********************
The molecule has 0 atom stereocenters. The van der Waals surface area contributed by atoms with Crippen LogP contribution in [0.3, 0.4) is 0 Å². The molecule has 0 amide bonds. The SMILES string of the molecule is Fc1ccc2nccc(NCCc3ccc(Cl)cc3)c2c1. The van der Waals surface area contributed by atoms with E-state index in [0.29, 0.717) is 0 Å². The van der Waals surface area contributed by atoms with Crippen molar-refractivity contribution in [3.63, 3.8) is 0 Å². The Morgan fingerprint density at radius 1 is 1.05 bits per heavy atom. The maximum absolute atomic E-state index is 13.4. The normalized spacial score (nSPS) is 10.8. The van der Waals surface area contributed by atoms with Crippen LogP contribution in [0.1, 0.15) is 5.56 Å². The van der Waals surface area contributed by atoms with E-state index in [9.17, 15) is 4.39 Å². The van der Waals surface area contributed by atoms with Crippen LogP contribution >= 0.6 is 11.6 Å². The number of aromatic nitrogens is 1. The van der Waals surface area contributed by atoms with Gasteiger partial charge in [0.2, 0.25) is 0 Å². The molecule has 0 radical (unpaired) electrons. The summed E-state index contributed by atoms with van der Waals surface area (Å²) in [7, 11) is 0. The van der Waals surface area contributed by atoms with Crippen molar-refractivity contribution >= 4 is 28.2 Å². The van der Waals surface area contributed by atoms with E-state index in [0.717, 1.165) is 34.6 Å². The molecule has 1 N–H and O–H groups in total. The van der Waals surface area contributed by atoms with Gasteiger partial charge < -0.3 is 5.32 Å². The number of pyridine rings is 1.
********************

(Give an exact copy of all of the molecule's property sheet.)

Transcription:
The molecule has 0 atom stereocenters. The van der Waals surface area contributed by atoms with Crippen LogP contribution in [0.3, 0.4) is 0 Å². The molecule has 0 amide bonds. The SMILES string of the molecule is Fc1ccc2nccc(NCCc3ccc(Cl)cc3)c2c1. The van der Waals surface area contributed by atoms with E-state index in [0.29, 0.717) is 0 Å². The van der Waals surface area contributed by atoms with Crippen molar-refractivity contribution in [3.63, 3.8) is 0 Å². The Morgan fingerprint density at radius 1 is 1.05 bits per heavy atom. The maximum absolute atomic E-state index is 13.4. The normalized spacial score (nSPS) is 10.8. The van der Waals surface area contributed by atoms with Crippen LogP contribution in [0.1, 0.15) is 5.56 Å². The van der Waals surface area contributed by atoms with E-state index in [9.17, 15) is 4.39 Å². The van der Waals surface area contributed by atoms with Crippen LogP contribution >= 0.6 is 11.6 Å². The number of aromatic nitrogens is 1. The van der Waals surface area contributed by atoms with Gasteiger partial charge in [0.2, 0.25) is 0 Å². The molecule has 0 radical (unpaired) electrons. The summed E-state index contributed by atoms with van der Waals surface area (Å²) in [7, 11) is 0. The van der Waals surface area contributed by atoms with Crippen molar-refractivity contribution >= 4 is 28.2 Å². The van der Waals surface area contributed by atoms with E-state index in [0.717, 1.165) is 34.6 Å². The molecule has 1 N–H and O–H groups in total. The van der Waals surface area contributed by atoms with Gasteiger partial charge < -0.3 is 5.32 Å². The number of pyridine rings is 1.